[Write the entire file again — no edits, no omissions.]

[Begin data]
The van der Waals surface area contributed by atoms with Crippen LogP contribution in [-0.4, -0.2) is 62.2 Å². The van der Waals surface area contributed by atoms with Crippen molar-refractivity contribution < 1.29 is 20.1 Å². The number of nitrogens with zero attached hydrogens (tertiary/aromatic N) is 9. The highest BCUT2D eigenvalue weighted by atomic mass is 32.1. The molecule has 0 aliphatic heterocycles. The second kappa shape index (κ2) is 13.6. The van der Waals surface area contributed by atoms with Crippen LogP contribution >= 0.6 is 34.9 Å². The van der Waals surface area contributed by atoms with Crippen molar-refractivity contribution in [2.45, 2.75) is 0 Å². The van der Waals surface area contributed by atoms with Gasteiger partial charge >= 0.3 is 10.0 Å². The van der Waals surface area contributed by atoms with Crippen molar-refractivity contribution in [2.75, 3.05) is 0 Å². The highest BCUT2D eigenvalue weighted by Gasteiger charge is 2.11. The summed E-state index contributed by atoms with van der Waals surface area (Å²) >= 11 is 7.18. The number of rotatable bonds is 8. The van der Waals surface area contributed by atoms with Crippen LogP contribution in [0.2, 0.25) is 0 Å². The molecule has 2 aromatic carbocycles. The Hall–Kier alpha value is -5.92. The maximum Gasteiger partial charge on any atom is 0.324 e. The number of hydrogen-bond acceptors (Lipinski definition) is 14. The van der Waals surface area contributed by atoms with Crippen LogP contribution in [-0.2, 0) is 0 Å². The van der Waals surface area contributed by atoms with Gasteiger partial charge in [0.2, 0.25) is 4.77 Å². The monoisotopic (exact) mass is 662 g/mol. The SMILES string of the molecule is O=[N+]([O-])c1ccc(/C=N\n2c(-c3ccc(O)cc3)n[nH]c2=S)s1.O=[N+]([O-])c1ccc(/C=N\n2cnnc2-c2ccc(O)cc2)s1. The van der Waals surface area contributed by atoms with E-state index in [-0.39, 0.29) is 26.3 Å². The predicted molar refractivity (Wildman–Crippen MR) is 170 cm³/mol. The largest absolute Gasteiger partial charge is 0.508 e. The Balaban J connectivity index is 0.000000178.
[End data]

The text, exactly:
The van der Waals surface area contributed by atoms with Crippen LogP contribution in [-0.4, -0.2) is 62.2 Å². The van der Waals surface area contributed by atoms with Crippen molar-refractivity contribution < 1.29 is 20.1 Å². The number of nitrogens with zero attached hydrogens (tertiary/aromatic N) is 9. The highest BCUT2D eigenvalue weighted by atomic mass is 32.1. The molecule has 0 aliphatic heterocycles. The second kappa shape index (κ2) is 13.6. The van der Waals surface area contributed by atoms with Crippen LogP contribution >= 0.6 is 34.9 Å². The van der Waals surface area contributed by atoms with Crippen molar-refractivity contribution in [2.45, 2.75) is 0 Å². The van der Waals surface area contributed by atoms with Gasteiger partial charge >= 0.3 is 10.0 Å². The van der Waals surface area contributed by atoms with Crippen molar-refractivity contribution in [2.75, 3.05) is 0 Å². The highest BCUT2D eigenvalue weighted by Gasteiger charge is 2.11. The summed E-state index contributed by atoms with van der Waals surface area (Å²) >= 11 is 7.18. The number of rotatable bonds is 8. The van der Waals surface area contributed by atoms with Crippen LogP contribution in [0.2, 0.25) is 0 Å². The molecule has 2 aromatic carbocycles. The Hall–Kier alpha value is -5.92. The maximum Gasteiger partial charge on any atom is 0.324 e. The number of hydrogen-bond acceptors (Lipinski definition) is 14. The van der Waals surface area contributed by atoms with Crippen LogP contribution in [-0.2, 0) is 0 Å². The van der Waals surface area contributed by atoms with Gasteiger partial charge in [0.2, 0.25) is 4.77 Å². The monoisotopic (exact) mass is 662 g/mol. The SMILES string of the molecule is O=[N+]([O-])c1ccc(/C=N\n2c(-c3ccc(O)cc3)n[nH]c2=S)s1.O=[N+]([O-])c1ccc(/C=N\n2cnnc2-c2ccc(O)cc2)s1. The van der Waals surface area contributed by atoms with E-state index in [-0.39, 0.29) is 26.3 Å². The predicted molar refractivity (Wildman–Crippen MR) is 170 cm³/mol. The largest absolute Gasteiger partial charge is 0.508 e. The Balaban J connectivity index is 0.000000178.